NORMAN — A bailout of the crippled banks of Spain should relieve world financial markets and provide a lift for stocks in the United States, which have had a rocky six weeks because of investor concern about Europe.
But any boost will be short-lived, market experts said Sunday, unless Europe comes forward quickly with more bold action to reassure the world that it finally has a grip on its almost three-year-old debt crisis.
“I think what we’re all trying to figure out right now is, is this the end of the concern? Are we tracing out a bottom or a bear?” said Sam Stovall, chief equity analyst at S&P Capital IQ, a market research firm.
Investors will have their first chance to react to the bailout as markets open today.
The package includes loans of up to $125 billion for Spanish banks from Spain’s European neighbors. It is similar in concept to how the U.S. government shored up banks in 2008 with the Troubled Asset Relief Program, or TARP.
Despite the turmoil in Europe, last week was the best of the year for U.S. stocks. The Standard & Poor’s 500 index rose 3.6 percent, partly in anticipation of a Spanish bank rescue. The fact that it wasn’t a surprise might limit the further jump for stocks, Stovall said.
Peter Tchir, manager of the hedge fund TF Market Advisors, said he expects a rapid gain this week for many investments, including U.S. and European stocks and bonds issued by Spain and other troubled nations.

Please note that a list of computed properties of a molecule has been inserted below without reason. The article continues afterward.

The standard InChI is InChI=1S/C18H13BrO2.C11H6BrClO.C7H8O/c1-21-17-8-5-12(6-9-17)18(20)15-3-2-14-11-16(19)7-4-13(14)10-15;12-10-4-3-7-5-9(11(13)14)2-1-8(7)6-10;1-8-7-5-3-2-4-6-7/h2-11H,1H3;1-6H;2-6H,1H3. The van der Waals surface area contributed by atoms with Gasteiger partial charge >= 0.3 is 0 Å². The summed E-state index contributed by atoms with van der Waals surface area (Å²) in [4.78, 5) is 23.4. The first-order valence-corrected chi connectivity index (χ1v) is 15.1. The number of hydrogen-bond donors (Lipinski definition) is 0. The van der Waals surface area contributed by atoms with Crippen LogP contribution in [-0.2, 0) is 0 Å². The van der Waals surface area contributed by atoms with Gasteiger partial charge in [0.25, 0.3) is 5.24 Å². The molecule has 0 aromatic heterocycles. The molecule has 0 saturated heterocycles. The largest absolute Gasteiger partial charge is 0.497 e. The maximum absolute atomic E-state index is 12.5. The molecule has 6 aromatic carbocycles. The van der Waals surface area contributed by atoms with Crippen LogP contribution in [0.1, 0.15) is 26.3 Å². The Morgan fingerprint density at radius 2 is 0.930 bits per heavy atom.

He said he expects traders to sell traditionally safe investments like U.S. Treasurys and German bunds, which already are paying zero interest on five-year debt. Selling would drive down prices and drive up interest rates.
For riskier investments like stocks, “We’ll get a brief rally (today) or Tuesday,” Tchir said. “Then people will sit around saying, ‘What comes next?”’
As fear about Europe intensified or eased in recent weeks, traders returned to a pattern of selling or buying risky assets based on headlines from overseas, with little regard to the specific investment.
As stocks move in lockstep, they are more likely to rise and fall quickly and broadly. The three biggest weekly moves this year for the S&P — two down, one up — have all come in the past month.
Such tight correlation between investments also signals “a crisis coming to a conclusion, rather than just beginning,” Stovall said.